Asia Open | Oil: Bulls begin to curb their enthusiasm after resurgence of Covid-19 in most populous US states
Market Analysis - 2 Min Read Stephen Innes | 29 Jun 2020
Scraping the Barrel
Oil bulls started to curb their enthusiasm last week after the resurgence of Covid-19 in the most populous US states. Indeed, the run of the news flow could test the market resolve that Brent $40/bbl is giving the appearance of something of a floor.
Last week investors may have been too eager to take the previous week's US production decline as good news. They then found themselves holding the bag as inventories put in a hefty build. Covid-19 resurgence weighed and mobility data that was flatlining the week prior will most certainly reverse lower in the most populous US states affected by the virus. In risk markets, mobility data does matter.
But last week's data on floating storage poses a significant question over the market deficit expectations in global oil balances in the second half. Data that previously seemed to show a leveling off of inventory has now leaped higher once again. Worryingly, the floating storage rise comes as are we are betwixt and between the May-July period covering the most profound extent of OPEC+’s planned discipline.
But it’s not all bad…
The fact that US production continues to fall and OPEC+ has shown a willingness to comply with the new compensation agreement (while US oil product demand is at 90% of the year-ago level) could provide some offset to the Covid-19 headline reel.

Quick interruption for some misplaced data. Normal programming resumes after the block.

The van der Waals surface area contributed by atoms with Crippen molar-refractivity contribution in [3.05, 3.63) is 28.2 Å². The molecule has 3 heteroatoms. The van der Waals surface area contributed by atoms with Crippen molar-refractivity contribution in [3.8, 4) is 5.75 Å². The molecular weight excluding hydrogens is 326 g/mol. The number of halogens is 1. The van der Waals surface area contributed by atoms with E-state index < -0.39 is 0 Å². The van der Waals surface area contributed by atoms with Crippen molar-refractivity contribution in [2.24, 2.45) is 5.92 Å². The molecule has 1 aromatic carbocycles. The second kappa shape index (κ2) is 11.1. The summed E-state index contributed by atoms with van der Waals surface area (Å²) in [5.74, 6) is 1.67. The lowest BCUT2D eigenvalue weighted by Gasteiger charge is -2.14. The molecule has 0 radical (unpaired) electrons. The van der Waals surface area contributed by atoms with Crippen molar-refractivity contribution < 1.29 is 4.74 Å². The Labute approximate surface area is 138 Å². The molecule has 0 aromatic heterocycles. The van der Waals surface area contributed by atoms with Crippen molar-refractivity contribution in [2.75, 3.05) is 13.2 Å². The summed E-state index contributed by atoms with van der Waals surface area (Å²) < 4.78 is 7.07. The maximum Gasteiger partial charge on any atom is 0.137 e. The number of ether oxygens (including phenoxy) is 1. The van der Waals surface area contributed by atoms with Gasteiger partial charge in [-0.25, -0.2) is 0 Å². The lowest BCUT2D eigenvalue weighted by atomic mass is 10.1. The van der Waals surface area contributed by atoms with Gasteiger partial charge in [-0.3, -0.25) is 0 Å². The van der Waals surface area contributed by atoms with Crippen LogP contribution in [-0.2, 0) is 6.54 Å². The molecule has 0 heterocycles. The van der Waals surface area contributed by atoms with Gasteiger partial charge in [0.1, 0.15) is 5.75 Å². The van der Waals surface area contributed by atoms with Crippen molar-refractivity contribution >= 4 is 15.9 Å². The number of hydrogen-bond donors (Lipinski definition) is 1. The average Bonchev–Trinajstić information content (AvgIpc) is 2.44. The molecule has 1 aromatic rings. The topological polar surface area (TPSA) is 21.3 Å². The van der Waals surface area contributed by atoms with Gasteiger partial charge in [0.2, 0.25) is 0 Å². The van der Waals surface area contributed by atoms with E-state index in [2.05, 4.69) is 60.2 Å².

There was a lot of conjecture around US oil response sensitivity as a result of The Dallas Fed survey of oil producers. That survey put the biggest US oil production response to prices between USD 36-41/bbl. When considering this was the range in June that saw the most action, it suggests US oil is much less responsive to rising prices than anticipated, which is suitable for bull in the oil markets.
Although we’re bouncing off this morning’s lows, the increase in Covid-19 infections across the US is causing concerns about oil demand. But, barring a full-blown second wave, it seems unlikely that aggressive lockdown measures will be re-imposed globally, which would leave the gradual recovery of demand intact.
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